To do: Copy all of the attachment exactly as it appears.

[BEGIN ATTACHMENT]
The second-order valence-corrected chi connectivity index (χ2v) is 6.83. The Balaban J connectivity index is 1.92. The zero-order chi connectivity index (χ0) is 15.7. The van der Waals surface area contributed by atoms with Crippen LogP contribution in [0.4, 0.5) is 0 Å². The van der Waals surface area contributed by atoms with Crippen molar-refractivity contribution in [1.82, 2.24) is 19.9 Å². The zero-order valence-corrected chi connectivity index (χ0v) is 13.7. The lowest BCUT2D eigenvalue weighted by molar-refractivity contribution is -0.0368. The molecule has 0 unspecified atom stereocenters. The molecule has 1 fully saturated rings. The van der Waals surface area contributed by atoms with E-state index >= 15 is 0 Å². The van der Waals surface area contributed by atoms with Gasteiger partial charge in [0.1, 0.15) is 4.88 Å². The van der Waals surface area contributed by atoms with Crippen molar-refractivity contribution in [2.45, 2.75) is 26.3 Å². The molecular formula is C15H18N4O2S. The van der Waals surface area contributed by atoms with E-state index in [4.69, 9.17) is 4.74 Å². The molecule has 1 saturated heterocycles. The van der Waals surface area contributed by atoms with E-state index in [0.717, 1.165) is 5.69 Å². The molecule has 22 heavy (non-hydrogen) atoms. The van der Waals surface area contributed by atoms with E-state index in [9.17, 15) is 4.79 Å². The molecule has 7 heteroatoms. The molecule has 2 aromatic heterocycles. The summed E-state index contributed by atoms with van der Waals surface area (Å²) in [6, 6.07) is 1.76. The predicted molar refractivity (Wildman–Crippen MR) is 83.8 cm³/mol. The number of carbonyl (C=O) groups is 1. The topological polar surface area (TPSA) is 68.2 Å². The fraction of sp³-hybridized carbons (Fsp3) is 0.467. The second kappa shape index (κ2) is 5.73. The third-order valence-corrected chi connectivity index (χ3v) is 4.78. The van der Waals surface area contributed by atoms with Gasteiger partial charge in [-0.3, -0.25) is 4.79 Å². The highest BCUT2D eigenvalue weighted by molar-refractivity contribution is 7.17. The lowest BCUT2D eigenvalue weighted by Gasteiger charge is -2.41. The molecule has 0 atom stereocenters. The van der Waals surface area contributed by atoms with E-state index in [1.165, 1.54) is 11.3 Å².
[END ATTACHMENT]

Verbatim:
The second-order valence-corrected chi connectivity index (χ2v) is 6.83. The Balaban J connectivity index is 1.92. The zero-order chi connectivity index (χ0) is 15.7. The van der Waals surface area contributed by atoms with Crippen LogP contribution in [0.4, 0.5) is 0 Å². The van der Waals surface area contributed by atoms with Crippen molar-refractivity contribution in [1.82, 2.24) is 19.9 Å². The zero-order valence-corrected chi connectivity index (χ0v) is 13.7. The lowest BCUT2D eigenvalue weighted by molar-refractivity contribution is -0.0368. The molecule has 0 unspecified atom stereocenters. The molecule has 1 fully saturated rings. The van der Waals surface area contributed by atoms with E-state index >= 15 is 0 Å². The van der Waals surface area contributed by atoms with Gasteiger partial charge in [0.1, 0.15) is 4.88 Å². The van der Waals surface area contributed by atoms with Crippen molar-refractivity contribution in [2.45, 2.75) is 26.3 Å². The molecular formula is C15H18N4O2S. The van der Waals surface area contributed by atoms with E-state index in [4.69, 9.17) is 4.74 Å². The molecule has 1 saturated heterocycles. The van der Waals surface area contributed by atoms with E-state index in [0.717, 1.165) is 5.69 Å². The molecule has 22 heavy (non-hydrogen) atoms. The van der Waals surface area contributed by atoms with E-state index in [9.17, 15) is 4.79 Å². The molecule has 7 heteroatoms. The molecule has 2 aromatic heterocycles. The summed E-state index contributed by atoms with van der Waals surface area (Å²) in [6, 6.07) is 1.76. The predicted molar refractivity (Wildman–Crippen MR) is 83.8 cm³/mol. The number of carbonyl (C=O) groups is 1. The topological polar surface area (TPSA) is 68.2 Å². The fraction of sp³-hybridized carbons (Fsp3) is 0.467. The second kappa shape index (κ2) is 5.73. The third-order valence-corrected chi connectivity index (χ3v) is 4.78. The van der Waals surface area contributed by atoms with Gasteiger partial charge in [-0.3, -0.25) is 4.79 Å². The highest BCUT2D eigenvalue weighted by molar-refractivity contribution is 7.17. The lowest BCUT2D eigenvalue weighted by Gasteiger charge is -2.41. The molecule has 0 atom stereocenters. The van der Waals surface area contributed by atoms with E-state index in [1.165, 1.54) is 11.3 Å².